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The Confederacy lost. This activist delivered their second-place trophy.

'That's my plan, to continue to go forward, being a person who stands up for what's right.'

The Confederacy lost. This activist delivered their second-place trophy.

Lifelong Arizona resident Rebecca Olsen McHood has had enough of her state's Confederate monuments and the bigotry they represent. So she did something about it.

In the wake of recent violent demonstrations over the monuments in other states, Arizona Gov. Doug Ducey has condemned white supremacists and neo-Nazis but refuses to remove Confederate monuments from public lands despite the fact that Arizona became a state 47 years after the Civil War.

"It’s important that people know our history," he told the press Aug. 14. "I don’t think we should try to hide our history."


McHood was outraged by President Donald Trump's Aug. 15 remarks about the violence in Charlottesville and Ducey's apathy. But she didn't let her anger paralyze her.

"When our president is coming out in support of Nazis and in support of white supremacists and when our local government is advancing these racist policies, this is a good time to say, 'Hold up here. What do you really stand for,'" she says.

Donald Trump photo by Drew Angerer/Getty Images. Gov. Doug Ducey photo by Maury Phillips/Getty Images for Leigh Steinberg.

Together with her friend Cynthia Lehigh, McHood turned one of Arizona's monuments into a larger-than-life participation trophy.

McHood crafted two paper banners that wouldn't look out of place at a child's birthday party, then Lehigh joined her for a trip from their homes in Gilbert, Arizona, to the state capital grounds in Phoenix on the evening of Aug. 15. Given all of the recent controversy and violent demonstrations to protect Confederate monuments, she worried she'd have to deal with crowds.

Instead, the structure was guarded by a single police officer, who watched as Lehigh and McHood started to tie their banners, which read "You lost, get over it," and "2nd place participant" to the structure, a humorous take on the popular participation trophy meme.

Photo by Cynthia Lehigh, used with permission.

The police officer asked the pair not to attach anything, so they set them down and took pictures, before heading over to a nearby rally in support of DACA (Deferred Action for Childhood Arrivals).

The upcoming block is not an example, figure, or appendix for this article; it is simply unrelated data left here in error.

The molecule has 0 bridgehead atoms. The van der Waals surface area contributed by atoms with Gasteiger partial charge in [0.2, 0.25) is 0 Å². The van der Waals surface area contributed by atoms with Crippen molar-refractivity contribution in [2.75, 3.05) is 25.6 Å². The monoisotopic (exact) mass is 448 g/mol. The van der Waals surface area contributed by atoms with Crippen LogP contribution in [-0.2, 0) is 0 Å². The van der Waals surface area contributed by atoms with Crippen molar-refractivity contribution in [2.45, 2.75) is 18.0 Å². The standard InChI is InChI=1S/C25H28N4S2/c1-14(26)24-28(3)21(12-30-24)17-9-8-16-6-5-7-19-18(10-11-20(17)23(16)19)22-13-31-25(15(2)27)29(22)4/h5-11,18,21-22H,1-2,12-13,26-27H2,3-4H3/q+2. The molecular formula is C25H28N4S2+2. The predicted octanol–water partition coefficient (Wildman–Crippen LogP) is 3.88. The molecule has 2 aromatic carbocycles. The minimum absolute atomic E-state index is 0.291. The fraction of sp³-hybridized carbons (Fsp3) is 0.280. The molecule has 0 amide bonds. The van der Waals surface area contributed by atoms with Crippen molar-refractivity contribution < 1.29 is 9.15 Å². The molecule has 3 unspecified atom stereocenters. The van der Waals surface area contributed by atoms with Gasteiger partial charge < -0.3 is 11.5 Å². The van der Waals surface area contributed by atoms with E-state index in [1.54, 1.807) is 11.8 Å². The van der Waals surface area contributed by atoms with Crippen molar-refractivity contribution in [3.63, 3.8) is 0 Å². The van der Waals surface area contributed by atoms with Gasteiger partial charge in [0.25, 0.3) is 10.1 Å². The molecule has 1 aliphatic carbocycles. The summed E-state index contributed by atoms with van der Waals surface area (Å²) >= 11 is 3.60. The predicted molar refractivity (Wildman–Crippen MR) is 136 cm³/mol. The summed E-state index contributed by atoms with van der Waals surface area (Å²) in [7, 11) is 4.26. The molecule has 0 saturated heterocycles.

"I wondered if the officer would grab all the stuff and throw it in the trash," she says. "He left it there, and it was still there when we left."

Photo by Rebecca Olsen McHood, used with permission.

While McHood is not the first activist to target a Confederate monument, some may be surprised to learn she is white and a lifelong Republican.

However, McHood did not support Trump and is appalled by the bigotry and vitriol she's seeing as a result of his election. She thought about changing her party after the election but decided to stick it out after meeting some fellow Republicans while collecting signatures this summer in support of the state's public school system.

"Having been out and talking to those people and gathering those signatures, I know that there are good people in the Republican Party ... who care about equality, who care about education, who care about fiscal responsibility, who care that their neighbors have food to eat, and who care about social safety nets," she says.

Photo via Rebecca Olsen McHood.

As a white woman and Republican, McHood knows she has access other people may not, so she makes an effort to use her privilege for good.

McHood says she tries to use her access and position of relative safety to lift up voices that often go unheard.

"I know that I as a white, former Mormon, smiley, confident person, I just automatically have better access to government leaders and I have more safety than they have," she says. "Often, leaders will set meetings with me, and I will bring my friends who are in black- and brown-skinned bodies with me ... and I will pass the mic."

Photo by Drew Angerer/Getty Images.

Because we are all responsible for dismantling white supremacy.

This is not a left or right issue. White supremacy and white nationalism are poisons that infect and take hold in our communities, governments, and systems. Breaking that down, examining our bitter history, and making it right will take all of us, regardless of our identities or where we fall on the political spectrum.

It's a monumental task, but we're the ones we've been waiting for.

Photo by Josh Edelson/AFP/Getty Images.

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If the past year has taught us nothing else, it's that sending love out into the world through selfless acts of kindness can have a positive ripple effect on people and communities. People all over the United States seemed to have gotten the message — 71% of those surveyed by the World Giving Index helped a stranger in need in 2020. A nonprofit survey found 90% helped others by running errands, calling, texting and sending care packages. Many people needed a boost last year in one way or another and obliging good neighbors heeded the call over and over again — and continue to make a positive impact through their actions in this new year.

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